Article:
Words: Peter Reaburn
One of the most obvious things masters athletes notice as we age is we get slower. While some masters athletes are faster compared to when they were younger through training smarter or using a scientific approach, in general, the frustration of slowing down hits us all.
Many masters athletes use antiquated team sport training methods or play the game socially and expect to perform at a high level. According to the training principle of specificity, this is not possible. We need to analyse what the team player needs and train those qualities correctly. Here are nine guidelines masters athletes should follow to develop speed and team player fitness:
All speed training must be performed when the body is fully recovered from a previous event or training session. A tired, sore or overtrained masters athlete cannot improve their speed when fatigued from previous training or work.
Correct sprinting technique is achieved through many repetitions to reinforce skill development. Initially this should be done at slower speeds but gradually increased while correct form is held. Sport-specific drills are an excellent means of developing correct sprint technique.
Few masters athletes warm-up correctly. A warm-up should include low intensity work that develops a light sweat, stretching the specific joints and muscles being used in the sport or event, and then some technique-specific drills followed by gradual increases in intensity to event-specific intensity.
A warm-up should include low intensity work that develops a light sweat and stretches the specific joints and muscles used in the sport
All sets and repetitions of a speed training session must be followed by adequate recovery, so the next effort is high quality. The shorter the effort in time, the shorter the rest. As a rule, a 1:4-6 work-to-rest ratio is recommended.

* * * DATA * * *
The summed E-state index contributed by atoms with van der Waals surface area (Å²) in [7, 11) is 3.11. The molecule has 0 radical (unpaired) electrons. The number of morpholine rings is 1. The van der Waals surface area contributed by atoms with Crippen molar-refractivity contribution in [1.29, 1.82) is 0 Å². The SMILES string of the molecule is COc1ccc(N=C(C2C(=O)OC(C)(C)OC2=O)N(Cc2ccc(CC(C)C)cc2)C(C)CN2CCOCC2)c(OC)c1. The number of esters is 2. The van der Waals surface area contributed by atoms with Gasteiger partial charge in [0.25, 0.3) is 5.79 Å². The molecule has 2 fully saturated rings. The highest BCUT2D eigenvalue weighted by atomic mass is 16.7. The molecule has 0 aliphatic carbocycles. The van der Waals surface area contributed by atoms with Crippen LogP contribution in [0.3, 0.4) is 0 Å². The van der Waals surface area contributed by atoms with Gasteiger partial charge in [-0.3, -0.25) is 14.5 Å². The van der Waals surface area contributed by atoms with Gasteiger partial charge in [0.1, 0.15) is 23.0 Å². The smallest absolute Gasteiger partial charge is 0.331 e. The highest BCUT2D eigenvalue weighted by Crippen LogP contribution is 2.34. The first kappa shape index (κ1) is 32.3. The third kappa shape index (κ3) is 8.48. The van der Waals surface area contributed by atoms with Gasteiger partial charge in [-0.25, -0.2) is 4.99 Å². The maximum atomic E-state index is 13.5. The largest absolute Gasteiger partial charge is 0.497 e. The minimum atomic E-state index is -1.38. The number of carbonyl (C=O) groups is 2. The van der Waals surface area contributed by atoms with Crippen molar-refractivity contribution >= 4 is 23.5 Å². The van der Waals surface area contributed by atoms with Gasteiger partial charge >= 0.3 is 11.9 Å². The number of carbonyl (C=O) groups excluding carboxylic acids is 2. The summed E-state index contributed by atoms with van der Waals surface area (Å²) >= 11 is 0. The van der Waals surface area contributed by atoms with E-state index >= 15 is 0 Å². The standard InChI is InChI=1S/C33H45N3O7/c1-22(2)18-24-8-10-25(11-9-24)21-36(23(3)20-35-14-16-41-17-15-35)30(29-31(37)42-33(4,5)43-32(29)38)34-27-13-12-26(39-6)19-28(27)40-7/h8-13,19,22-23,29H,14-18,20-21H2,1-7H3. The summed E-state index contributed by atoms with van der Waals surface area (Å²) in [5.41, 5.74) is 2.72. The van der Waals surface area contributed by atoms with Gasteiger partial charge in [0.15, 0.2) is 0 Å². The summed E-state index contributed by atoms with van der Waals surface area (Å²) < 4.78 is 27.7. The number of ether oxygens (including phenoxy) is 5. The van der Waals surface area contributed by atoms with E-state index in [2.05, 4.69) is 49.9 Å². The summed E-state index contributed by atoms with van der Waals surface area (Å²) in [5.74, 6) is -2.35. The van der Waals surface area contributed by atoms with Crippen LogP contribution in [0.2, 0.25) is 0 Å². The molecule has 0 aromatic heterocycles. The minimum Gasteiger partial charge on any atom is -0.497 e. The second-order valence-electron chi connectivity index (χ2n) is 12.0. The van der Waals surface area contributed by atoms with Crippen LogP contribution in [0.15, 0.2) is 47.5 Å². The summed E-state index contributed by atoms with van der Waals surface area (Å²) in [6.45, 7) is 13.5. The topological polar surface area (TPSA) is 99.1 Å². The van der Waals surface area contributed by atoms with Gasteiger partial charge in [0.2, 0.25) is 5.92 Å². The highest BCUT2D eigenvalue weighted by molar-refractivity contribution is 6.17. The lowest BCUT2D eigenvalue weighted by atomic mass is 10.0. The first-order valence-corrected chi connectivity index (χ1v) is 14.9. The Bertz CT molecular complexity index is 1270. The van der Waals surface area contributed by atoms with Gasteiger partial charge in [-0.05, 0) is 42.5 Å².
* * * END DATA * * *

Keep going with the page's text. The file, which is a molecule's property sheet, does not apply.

Speed training sessions should be varied between light, medium and heavy days. For example, back-to-back hard days would not benefit speed development.
Masters athletes should track the total distance covered during each maximum speed training session to see a gradual progression in distance.
It is recommended masters athletes stretch at home 2 – 3 times per week to reduce the loss of muscle mass and strength
Doing longer intervals (e.g. 150-400m runs or 50-100m swims) or decreasing the rest between shorter intervals (10-20m runs, 12.5-25m swims) develops speed endurance. The aim should be sport-specificity. Obviously, a team player needs to do short sprints up and back with short recoveries, but after say 6 x 10m efforts, a long rest of 2-3 minutes might be taken so the quality of the next set of 6 x 10m is high.
A masters sprint athlete must focus on developing muscle mass, strength and power in the gym. To do this, enlist the help of a strength specialist at a local gym or through connections you may have in your sport. Your money will be well spent. The older the competitive masters athlete, the more important this becomes.
Apart from an age-related loss of muscle mass and strength, another major decline is a decreased range of motion around a joint. This loss of flexibility will obviously mean speed will decrease due to the stride or stroke length decreasing. While many masters athletes stretch before and after training sessions, too few do flexibility training and stretch at home 2-3 times per week.
Peter Reaburn is Professor and Head of Exercise & Sports Science within the Faculty of Health Science and Medicine at Bond University, specialising in masters sport. Learn more about Peter.
The 2018 Pan Pac Masters Games “Mastering Sport” Symposium (2-3 November) is being hosted in conjunction with Sports Medicine Australia and will be held at Bond University. More information coming soon.